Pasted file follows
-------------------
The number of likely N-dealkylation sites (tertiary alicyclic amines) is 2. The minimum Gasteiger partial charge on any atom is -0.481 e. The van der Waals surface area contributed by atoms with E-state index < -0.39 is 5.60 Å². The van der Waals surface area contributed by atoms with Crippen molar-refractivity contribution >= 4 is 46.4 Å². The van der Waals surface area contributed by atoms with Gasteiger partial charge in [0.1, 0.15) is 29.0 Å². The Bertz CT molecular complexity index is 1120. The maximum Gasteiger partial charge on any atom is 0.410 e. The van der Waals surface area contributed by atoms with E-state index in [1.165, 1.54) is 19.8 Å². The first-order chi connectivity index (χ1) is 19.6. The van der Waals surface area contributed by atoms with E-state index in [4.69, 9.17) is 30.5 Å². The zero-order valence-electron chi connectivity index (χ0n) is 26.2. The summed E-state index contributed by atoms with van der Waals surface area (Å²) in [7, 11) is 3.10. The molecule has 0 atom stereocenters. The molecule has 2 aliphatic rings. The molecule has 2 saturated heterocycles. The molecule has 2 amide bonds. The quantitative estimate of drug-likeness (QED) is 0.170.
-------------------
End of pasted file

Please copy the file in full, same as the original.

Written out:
The number of likely N-dealkylation sites (tertiary alicyclic amines) is 2. The minimum Gasteiger partial charge on any atom is -0.481 e. The van der Waals surface area contributed by atoms with E-state index < -0.39 is 5.60 Å². The van der Waals surface area contributed by atoms with Crippen molar-refractivity contribution >= 4 is 46.4 Å². The van der Waals surface area contributed by atoms with Gasteiger partial charge in [0.1, 0.15) is 29.0 Å². The Bertz CT molecular complexity index is 1120. The maximum Gasteiger partial charge on any atom is 0.410 e. The van der Waals surface area contributed by atoms with E-state index in [1.165, 1.54) is 19.8 Å². The first-order chi connectivity index (χ1) is 19.6. The van der Waals surface area contributed by atoms with E-state index in [4.69, 9.17) is 30.5 Å². The zero-order valence-electron chi connectivity index (χ0n) is 26.2. The summed E-state index contributed by atoms with van der Waals surface area (Å²) in [7, 11) is 3.10. The molecule has 0 atom stereocenters. The molecule has 2 aliphatic rings. The molecule has 2 saturated heterocycles. The molecule has 2 amide bonds. The quantitative estimate of drug-likeness (QED) is 0.170.